On March 26, the Center for Universal Education (CUE) and the Society for Research in Child Development (SRCD) co-hosted a half-day event about “Research on Early Childhood Development in Low Income Countries.”
Jacques van der Gaag (CUE) stated that the meeting’s motivation was to take stock of the current body of research available and Dr. Martha Zaslow, Director of SRCD’s Office for Policy and Communications, addressed the need to chart future research priorities among researchers dedicated to the field of child development in developing countries so as to inform program and policy approaches.
Marc Bornstein (NICH) presented evidence from the UNICEF MICS survey on 41 countries (5 in LAC) and 2 million respondents. He showed that the HDI (Human Development Index) and positive caregiving of young children (as measured by cognitive and socio-emotional activities carried out by the main caregiver at home) were very correlated.
Maureen Black from the University of Maryland presented a summary of the Lancet series on Child Development and identified 5 priorities for action: under nutrition, violence, lack of stimulation, iron deficiencies, and maternal depression.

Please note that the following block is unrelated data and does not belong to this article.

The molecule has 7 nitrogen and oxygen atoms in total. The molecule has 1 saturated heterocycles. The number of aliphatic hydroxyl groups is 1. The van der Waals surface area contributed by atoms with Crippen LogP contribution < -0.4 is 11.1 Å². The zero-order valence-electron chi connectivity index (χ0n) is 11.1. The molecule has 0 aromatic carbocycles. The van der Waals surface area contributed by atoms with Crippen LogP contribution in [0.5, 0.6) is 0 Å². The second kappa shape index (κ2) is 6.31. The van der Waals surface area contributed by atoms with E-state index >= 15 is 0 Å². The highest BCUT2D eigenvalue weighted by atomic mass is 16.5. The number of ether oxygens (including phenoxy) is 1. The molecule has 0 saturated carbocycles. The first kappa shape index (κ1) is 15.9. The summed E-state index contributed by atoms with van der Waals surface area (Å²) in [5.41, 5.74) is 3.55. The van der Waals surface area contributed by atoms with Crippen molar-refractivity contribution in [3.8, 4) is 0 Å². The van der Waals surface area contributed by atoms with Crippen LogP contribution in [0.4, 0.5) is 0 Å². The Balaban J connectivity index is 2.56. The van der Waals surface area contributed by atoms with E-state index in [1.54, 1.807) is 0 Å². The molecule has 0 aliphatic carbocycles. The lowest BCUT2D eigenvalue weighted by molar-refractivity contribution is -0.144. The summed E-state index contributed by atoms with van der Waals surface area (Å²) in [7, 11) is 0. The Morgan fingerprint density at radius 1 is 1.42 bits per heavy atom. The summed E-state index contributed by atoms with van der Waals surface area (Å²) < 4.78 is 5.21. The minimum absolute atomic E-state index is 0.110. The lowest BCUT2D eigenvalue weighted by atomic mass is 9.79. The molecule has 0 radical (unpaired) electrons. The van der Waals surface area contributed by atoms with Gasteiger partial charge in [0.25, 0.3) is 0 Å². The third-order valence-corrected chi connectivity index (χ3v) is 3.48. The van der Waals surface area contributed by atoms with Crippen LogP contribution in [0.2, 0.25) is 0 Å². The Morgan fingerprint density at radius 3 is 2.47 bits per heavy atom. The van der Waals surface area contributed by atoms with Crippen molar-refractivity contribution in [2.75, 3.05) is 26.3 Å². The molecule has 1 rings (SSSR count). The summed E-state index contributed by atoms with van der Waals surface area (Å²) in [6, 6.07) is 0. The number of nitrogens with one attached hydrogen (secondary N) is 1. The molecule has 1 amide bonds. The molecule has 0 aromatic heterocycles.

Amer Hassan from the World Bank presented results from an investigation on ECD services in Indonesia with a focus and setting evaluations from the onset, before scaling up; and Pablo Stansbery (Save the Children) showed results on the positive impacts of pre-school in Mozambique (one of the authors of this paper is our IDB colleague Sebastian Martinez!).
Jef Leroy (IFPRI) presented a paper on the (mildly positive) impact of day care programs on child health and development in LAC (I commented his presentation pointing to the heterogeneity of the effects in relation to the age of the child and the quality of the center).
We then had a stimulating brainstorming session on next steps; and Joan Lombardi (Bernard Van Leer) and Kofi Marfo (University of South Florida) closed the event with two central recommendations: first, the need of a unique repository for ECD research, and second the importance of a good communication strategy, particularly for policy makers in less developed countries.